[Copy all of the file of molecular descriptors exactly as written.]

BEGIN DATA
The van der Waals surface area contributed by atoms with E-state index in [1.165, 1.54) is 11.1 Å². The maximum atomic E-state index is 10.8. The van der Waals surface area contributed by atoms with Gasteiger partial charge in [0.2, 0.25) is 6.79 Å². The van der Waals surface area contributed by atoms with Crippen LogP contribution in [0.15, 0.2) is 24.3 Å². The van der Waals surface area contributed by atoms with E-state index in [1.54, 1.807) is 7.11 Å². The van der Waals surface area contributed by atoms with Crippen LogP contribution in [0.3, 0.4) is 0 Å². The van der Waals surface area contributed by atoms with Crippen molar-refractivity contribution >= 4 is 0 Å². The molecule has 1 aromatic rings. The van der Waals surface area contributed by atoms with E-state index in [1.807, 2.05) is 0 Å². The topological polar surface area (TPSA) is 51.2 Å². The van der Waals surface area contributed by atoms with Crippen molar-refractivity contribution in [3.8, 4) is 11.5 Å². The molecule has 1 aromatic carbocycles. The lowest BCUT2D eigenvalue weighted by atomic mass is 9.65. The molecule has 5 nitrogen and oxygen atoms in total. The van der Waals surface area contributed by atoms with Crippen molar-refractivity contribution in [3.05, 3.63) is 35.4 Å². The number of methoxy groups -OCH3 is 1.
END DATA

The van der Waals surface area contributed by atoms with E-state index in [1.165, 1.54) is 11.1 Å². The maximum atomic E-state index is 10.8. The van der Waals surface area contributed by atoms with Gasteiger partial charge in [0.2, 0.25) is 6.79 Å². The van der Waals surface area contributed by atoms with Crippen LogP contribution in [0.15, 0.2) is 24.3 Å². The van der Waals surface area contributed by atoms with E-state index in [1.54, 1.807) is 7.11 Å². The van der Waals surface area contributed by atoms with Crippen LogP contribution in [0.3, 0.4) is 0 Å². The van der Waals surface area contributed by atoms with Crippen molar-refractivity contribution >= 4 is 0 Å². The molecule has 1 aromatic rings. The van der Waals surface area contributed by atoms with E-state index in [1.807, 2.05) is 0 Å². The topological polar surface area (TPSA) is 51.2 Å². The van der Waals surface area contributed by atoms with Crippen molar-refractivity contribution in [3.8, 4) is 11.5 Å². The molecule has 1 aromatic carbocycles. The lowest BCUT2D eigenvalue weighted by atomic mass is 9.65. The molecule has 5 nitrogen and oxygen atoms in total. The van der Waals surface area contributed by atoms with Crippen molar-refractivity contribution in [3.05, 3.63) is 35.4 Å². The number of methoxy groups -OCH3 is 1.